For the purposes of this exercise, we define “roleplayers” as those who average between 10 and 23 minutes per game and have played in at least 10 games this season. Also, to include players who don’t throw threes (Andre Drummonds of the world), we filtered out all the guys who didn’t attempt at least 50 three-pointers this year (giving us a total sample size of 74 players).
Finally, all data for this study was taken on January 12, 2023, so there may be minor changes to the individual percentages as you read this today.
And now, without further ado, here are our results:
Chart Created by Daniel Bratulić
Makes sense, right? No? Well, that’s because it shouldn’t.
If our original theory were correct, we would see a smorgasbord with the faces at the bottom right of the chart. But instead, most players are stationed near the trend line, indicating no significant difference between their home and away goalscoring performances.
Okay, but those are just numbers from this season. No sports study is complete without data from multiple seasons. With that in mind, here’s what the 2021-2022 road home breakdown looks like.
Chart Created by Daniel Bratulić
A few changes worth noting: 1) instead of the threshold of 50 three-point attempts per season, we increased our filter to 100 attempts (since last season is fully completed and this one is not), and 2) similar to one, we increased the minimum requirements for games from 10 to 30 (meaning our sample has 65 players).
(User Note: Although the data is from the 2021-22 season, the photos of these players have them on the jerseys of the previous season. For example, Gary Payton II is in Portland Trail jackets uniform even though he played for Golden State soldiers last year.)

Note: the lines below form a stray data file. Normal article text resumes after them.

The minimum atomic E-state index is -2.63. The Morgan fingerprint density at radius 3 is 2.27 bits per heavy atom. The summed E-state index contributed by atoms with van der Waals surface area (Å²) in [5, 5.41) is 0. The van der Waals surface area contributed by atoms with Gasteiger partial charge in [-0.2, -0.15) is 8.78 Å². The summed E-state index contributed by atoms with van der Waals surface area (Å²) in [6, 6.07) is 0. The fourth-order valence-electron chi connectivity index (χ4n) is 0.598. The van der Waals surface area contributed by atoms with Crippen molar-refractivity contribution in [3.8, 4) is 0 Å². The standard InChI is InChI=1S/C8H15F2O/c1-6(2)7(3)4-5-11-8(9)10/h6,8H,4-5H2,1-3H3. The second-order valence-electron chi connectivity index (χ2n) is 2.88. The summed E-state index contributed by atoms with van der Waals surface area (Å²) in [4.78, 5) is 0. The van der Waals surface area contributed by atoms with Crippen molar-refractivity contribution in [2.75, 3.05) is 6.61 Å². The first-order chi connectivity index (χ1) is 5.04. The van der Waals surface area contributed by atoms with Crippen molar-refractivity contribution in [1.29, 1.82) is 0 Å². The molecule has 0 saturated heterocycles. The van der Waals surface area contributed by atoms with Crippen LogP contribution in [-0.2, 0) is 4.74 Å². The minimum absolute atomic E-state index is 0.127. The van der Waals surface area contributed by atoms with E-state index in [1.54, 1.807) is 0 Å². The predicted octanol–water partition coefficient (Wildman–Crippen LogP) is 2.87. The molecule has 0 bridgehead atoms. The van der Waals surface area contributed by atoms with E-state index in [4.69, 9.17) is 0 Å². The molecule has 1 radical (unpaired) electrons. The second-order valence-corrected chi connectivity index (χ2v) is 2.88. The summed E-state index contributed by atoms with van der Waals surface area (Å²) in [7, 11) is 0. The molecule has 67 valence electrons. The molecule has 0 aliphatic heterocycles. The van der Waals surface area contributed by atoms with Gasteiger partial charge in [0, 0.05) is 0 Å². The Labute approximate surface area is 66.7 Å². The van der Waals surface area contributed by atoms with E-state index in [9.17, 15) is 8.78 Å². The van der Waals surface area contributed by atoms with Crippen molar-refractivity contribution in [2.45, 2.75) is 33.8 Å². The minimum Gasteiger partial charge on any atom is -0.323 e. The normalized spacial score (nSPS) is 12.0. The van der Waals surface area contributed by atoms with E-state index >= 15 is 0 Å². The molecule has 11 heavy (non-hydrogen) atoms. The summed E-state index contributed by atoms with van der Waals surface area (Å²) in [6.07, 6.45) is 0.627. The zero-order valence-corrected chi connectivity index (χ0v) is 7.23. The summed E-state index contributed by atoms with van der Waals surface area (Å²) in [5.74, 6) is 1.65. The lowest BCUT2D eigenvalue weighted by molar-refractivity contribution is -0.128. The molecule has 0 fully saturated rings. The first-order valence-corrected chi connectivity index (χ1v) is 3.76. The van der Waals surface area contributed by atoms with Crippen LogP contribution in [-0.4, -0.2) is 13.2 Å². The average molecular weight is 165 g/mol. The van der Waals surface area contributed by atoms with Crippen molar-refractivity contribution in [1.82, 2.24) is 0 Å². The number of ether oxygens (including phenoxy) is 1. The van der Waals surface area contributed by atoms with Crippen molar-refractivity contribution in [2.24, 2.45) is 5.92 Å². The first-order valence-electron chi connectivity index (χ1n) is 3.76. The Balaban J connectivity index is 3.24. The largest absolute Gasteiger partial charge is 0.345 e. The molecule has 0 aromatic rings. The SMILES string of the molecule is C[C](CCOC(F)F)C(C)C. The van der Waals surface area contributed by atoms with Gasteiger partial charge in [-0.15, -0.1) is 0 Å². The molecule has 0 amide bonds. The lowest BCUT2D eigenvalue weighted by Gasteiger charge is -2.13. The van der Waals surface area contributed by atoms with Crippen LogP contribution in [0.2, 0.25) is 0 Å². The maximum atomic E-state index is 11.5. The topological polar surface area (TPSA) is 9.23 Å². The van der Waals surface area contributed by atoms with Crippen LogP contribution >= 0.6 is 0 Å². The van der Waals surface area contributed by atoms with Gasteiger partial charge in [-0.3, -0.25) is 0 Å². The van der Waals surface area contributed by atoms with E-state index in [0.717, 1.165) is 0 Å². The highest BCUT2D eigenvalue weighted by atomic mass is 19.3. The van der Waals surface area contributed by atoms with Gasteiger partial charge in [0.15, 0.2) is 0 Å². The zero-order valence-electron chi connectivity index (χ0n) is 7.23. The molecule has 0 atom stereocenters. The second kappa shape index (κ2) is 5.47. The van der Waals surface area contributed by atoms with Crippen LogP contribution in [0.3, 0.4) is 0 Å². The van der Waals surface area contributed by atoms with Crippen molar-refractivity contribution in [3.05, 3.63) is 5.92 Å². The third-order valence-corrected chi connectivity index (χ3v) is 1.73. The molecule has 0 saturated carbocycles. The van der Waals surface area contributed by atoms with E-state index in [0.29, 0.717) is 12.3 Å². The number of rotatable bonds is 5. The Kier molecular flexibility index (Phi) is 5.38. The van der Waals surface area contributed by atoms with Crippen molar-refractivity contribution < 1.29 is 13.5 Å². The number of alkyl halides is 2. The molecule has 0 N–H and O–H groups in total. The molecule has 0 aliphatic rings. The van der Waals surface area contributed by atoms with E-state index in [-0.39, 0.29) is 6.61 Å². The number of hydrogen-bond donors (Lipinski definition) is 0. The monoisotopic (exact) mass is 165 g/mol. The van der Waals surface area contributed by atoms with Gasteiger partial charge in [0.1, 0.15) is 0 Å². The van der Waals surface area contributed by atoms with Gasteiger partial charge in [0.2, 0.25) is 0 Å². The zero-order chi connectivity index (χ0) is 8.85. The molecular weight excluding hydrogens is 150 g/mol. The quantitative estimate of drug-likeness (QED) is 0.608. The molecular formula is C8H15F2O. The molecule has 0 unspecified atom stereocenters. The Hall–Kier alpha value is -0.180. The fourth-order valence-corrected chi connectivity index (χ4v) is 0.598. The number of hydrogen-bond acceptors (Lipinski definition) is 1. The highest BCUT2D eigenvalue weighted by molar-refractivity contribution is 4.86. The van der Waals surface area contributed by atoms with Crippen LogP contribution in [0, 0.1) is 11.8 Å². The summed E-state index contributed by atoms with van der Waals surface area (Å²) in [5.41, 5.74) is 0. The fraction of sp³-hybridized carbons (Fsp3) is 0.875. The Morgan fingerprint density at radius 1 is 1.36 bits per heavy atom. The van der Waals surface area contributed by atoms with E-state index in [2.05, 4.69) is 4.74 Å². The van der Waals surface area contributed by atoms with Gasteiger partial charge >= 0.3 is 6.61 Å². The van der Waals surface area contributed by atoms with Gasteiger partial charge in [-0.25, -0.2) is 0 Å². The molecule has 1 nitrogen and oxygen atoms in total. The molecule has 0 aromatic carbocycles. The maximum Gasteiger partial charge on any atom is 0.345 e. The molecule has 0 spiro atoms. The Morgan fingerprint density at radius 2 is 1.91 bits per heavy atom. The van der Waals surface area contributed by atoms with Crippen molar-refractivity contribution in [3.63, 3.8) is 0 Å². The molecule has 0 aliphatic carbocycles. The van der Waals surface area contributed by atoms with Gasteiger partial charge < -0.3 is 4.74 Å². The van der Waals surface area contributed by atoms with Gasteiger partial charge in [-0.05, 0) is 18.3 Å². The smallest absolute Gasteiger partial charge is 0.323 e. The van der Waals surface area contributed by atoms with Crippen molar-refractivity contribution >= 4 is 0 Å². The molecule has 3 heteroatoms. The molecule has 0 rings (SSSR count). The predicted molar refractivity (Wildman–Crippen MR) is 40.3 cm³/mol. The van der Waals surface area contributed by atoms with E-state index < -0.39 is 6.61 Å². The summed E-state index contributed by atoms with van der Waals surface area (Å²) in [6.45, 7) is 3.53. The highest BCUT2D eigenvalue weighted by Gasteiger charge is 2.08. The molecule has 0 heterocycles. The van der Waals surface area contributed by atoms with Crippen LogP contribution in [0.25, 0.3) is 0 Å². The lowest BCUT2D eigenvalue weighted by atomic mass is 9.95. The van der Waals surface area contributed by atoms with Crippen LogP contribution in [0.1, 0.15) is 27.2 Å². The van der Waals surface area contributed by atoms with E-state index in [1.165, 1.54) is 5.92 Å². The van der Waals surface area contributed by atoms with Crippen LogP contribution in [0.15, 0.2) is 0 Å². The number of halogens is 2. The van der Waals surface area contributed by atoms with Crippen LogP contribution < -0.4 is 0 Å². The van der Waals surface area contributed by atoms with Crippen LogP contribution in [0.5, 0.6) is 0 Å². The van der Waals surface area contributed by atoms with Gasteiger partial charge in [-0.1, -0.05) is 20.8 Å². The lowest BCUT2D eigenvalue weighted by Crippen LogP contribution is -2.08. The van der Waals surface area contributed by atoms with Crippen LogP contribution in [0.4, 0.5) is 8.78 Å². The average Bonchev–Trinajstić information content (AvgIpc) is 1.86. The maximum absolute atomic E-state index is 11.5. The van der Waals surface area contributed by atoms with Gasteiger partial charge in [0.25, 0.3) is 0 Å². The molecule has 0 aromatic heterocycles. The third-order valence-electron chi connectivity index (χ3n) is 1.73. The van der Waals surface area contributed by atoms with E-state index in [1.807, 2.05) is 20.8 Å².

Still, even with these tweaks, the main point remains unchanged – there’s no real correlation between a role player’s 3-point shooting and whether they’re playing home or away.
To add another layer of context, we also explored these divisions at the team level. This time, our only filters were for players who average between 10 and 23 minutes per game and have played in at least 10 games this season.
Chart Created by Daniel Bratulić
And once again, a cluttered conglomeration of images near the trend line, which supports the idea that there is no significant difference in how roleplayers shoot at home or on the road.
(Sidebar: A clear difference in how Dallas Mavericks shooting at home versus away can be attributed to the fact that most of their “role player” shooters play over 23 minutes per game and are therefore not counted in the sample. As a rule of thumb, the smaller the sample, the higher the chance of error).
Without providing a definitive answer – as we said, further research on more variables would be needed for that – this article serves as a solid argument against the age-old maxim that gamers roleplay better at home.
From a sports fan’s point of view, this is a huge win because not knowing how well a player will perform in a given location adds to the unpredictability of the game we love so much. So, while we potentially busted one sports stereotype, we also fueled another.
One that reads “that’s why you’re playing this game.”
All visuals for this article were created by software engineer/data analyst Daniel Bratulić (@daniel_bratulic on Twitter). Statistics on this story are up to date for Monday matches.